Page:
4. Would you recommend something like Metamucil to someone with high cholesterol or try to increase the fiber through dietary changes.

Ans: Dietary fiber helps to lower blood cholesterol which may help lower one’s risk of developing heart disease. Our bodies use cholesterol to make bile, which is needed to digest our food. Fiber prevents the recirculation of bile in the body, causing more bile to be excreted in the feces. In response, the liver must produce more bile which requires cholesterol. The use of cholesterol to make more bile causes a net lowering of cholesterol circulating in the blood stream.

Of course it’s always best to get your fiber from whole foods like fruits, vegetables, whole grains, nuts and seeds. For some, fiber supplements are a relatively low risk option. The active ingredient in Metamucil is psyllium husk, which is a plant source of soluble fiber. Psyllium is known for being sprayed heavily with pesticides, so I would recommend trying to find an organic source of psyllium instead of Metamucil. I like to recommend sprinkling ground flax seed on oatmeal or yogurt. Chia seeds are another great source of fiber – and both chia and flax have heart-healthy omega-3s too.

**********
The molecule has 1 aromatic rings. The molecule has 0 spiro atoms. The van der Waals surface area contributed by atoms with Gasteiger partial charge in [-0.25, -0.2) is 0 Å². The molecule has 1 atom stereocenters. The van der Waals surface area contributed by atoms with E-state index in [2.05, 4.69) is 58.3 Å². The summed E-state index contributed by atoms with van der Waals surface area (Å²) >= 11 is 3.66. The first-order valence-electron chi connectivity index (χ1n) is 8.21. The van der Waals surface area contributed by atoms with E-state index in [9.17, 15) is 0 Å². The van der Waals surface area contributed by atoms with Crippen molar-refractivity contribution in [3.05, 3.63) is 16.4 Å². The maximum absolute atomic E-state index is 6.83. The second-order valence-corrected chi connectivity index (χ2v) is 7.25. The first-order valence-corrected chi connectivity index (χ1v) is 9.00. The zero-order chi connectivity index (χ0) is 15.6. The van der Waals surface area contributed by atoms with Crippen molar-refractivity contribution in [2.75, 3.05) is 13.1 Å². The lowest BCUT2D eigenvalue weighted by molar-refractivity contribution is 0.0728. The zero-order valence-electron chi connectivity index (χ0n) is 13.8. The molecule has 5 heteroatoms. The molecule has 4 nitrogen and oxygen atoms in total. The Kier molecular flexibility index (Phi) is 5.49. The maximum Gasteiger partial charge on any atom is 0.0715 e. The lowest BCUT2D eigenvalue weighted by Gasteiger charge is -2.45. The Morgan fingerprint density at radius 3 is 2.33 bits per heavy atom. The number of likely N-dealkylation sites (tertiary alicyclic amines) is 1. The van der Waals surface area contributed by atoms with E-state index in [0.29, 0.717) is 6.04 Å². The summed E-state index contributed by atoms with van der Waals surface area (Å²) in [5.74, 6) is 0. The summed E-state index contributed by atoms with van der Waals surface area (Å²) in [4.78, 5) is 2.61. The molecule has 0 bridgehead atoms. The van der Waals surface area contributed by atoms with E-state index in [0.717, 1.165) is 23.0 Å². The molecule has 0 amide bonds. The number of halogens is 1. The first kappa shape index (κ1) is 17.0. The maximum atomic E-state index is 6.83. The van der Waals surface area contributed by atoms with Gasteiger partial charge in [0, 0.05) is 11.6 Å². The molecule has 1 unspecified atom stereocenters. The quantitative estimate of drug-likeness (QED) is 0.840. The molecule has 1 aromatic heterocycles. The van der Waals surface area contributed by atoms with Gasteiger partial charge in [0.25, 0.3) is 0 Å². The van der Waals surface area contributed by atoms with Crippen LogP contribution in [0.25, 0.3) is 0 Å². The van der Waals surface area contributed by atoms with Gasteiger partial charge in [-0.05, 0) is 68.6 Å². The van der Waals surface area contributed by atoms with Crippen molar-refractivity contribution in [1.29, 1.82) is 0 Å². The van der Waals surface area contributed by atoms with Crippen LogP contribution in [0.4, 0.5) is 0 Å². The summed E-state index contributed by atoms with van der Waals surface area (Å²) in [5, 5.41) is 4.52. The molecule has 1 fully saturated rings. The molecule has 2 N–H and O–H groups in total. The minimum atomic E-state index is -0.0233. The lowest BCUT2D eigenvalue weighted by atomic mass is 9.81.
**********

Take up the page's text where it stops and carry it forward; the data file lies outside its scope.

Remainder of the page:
5. I’ve heard fish and flax are the recommended sources of omega-3 fatty acids. Is flax just as good as fish oil?


Ans: Fish is definitely better. It’s a source of DHA + EPA (both are essential omega-3 fatty acids).

Flax is a good source of ALA (also an essential amino acid), and while the body can convert ALA to EPA and DHA, it’s a very inefficient process. Therefore, for DHA and EPA, which have numerous health benefits, fish oil is a far better source.


Disclaimer: The statements contained herein are made by a Registered Dietitian / Nutritionist and not a Health Coach. The information is provided for educational and informational purposes only and is not intended to replace discussions with a qualified health care professional that can consider the unique characteristic of each person. The information in this site is not intended to diagnose, treat, cure or prevent any disease, nor have these statements been evaluated by the FDA. The Institute for Integrative Nutrition assumes no liability for any errors or omissions in the website content.


It Is The Food! And so much more... ®
Whole Food Prescriptions, a not-for-profit community for Healthy Weight Loss Education
Janie Heinrich, Health, Nutrition & Wellness Coach, AADP 
                            Pasadena, Los Angeles, San Francisco and Bay Area, Nevada City, California                           www.itisthefood.com | (415) 326-4325